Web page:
Dealing with the Solicitors Regulation Authority
Produced in partnership with Iain Miller of Kingsley Napley
Dealing with the Solicitors Regulation Authority

The following Risk & Compliance guidance note Produced in partnership with Iain Miller of Kingsley Napley provides comprehensive and up to date legal information covering:

  • Dealing with the Solicitors Regulation Authority
  • The SRA's statutory powers
  • The SRA's requirements
  • Statutory and regulatory objectives
  • SRA compliance checks/visits
  • Enforcement Strategy
  • What is most likely to attract the SRA's attention?
  • What to do if the SRA investigates
  • How to respond if you find you are on the wrong side of the SRA.
  • Common breaches
  • more

This Practice Note covers the role, objectives, powers and enforcement strategy of the Solicitors Regulation Authority (SRA). It sets out the areas most likely to attract the SRA’s attention, common breaches and considers when and how to self-report to the SRA and what to do if the SRA starts an investigation.

The SRA is the regulatory arm of the Law Society of England and Wales (Law Society) and exercises the Law Society's powers of regulation and discipline in relation to solicitors and law firms. Its principal statutory powers are contained in the Solicitors Act 1974, Administration of Justice Act 1985 and the Legal Services Act 2007 (LSA 2007).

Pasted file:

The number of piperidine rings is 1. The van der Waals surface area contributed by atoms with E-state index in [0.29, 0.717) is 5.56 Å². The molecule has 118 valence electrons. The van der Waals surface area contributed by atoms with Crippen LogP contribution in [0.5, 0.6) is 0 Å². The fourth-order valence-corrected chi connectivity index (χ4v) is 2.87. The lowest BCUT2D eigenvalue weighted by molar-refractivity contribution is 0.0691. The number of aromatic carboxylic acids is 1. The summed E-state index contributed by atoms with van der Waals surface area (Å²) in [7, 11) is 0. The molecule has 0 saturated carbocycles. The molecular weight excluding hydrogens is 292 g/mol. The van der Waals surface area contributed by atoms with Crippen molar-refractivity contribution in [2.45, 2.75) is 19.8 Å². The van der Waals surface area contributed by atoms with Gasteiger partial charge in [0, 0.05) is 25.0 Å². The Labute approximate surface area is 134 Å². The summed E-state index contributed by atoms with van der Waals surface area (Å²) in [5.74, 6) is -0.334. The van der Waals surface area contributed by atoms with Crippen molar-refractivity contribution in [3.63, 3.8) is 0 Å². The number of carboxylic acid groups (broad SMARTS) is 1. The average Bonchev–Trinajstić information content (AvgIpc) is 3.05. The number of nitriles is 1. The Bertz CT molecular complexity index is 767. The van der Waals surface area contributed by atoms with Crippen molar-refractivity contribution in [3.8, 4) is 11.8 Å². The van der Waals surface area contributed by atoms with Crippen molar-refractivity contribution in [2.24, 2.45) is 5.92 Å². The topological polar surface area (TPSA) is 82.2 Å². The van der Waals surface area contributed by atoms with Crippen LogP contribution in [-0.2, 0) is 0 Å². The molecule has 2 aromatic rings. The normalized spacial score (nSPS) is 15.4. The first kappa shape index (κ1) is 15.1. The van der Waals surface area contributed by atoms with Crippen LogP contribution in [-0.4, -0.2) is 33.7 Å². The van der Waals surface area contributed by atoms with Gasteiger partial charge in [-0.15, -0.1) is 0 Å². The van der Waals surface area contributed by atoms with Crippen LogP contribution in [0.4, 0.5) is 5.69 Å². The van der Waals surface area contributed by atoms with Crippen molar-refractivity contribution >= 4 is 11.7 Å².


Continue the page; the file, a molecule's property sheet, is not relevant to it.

LSA 2007 provides for the oversight regulator, the Legal Services Board, to ensure that so far as is reasonably practical the regulatory functions of the SRA are exercised independently of the Law Society.

The SRA's statutory powers

The SRA's main statutory powers can be briefly described as follows:

Affected persons and entities Statutory powers
Solicitors Prescribe the academic and work based requirements of qualification and to determine whether someone seeking qualification passes its suitability test
Prescribe rules for the admission and regulation of lawyers qualified in other jurisdictions including EU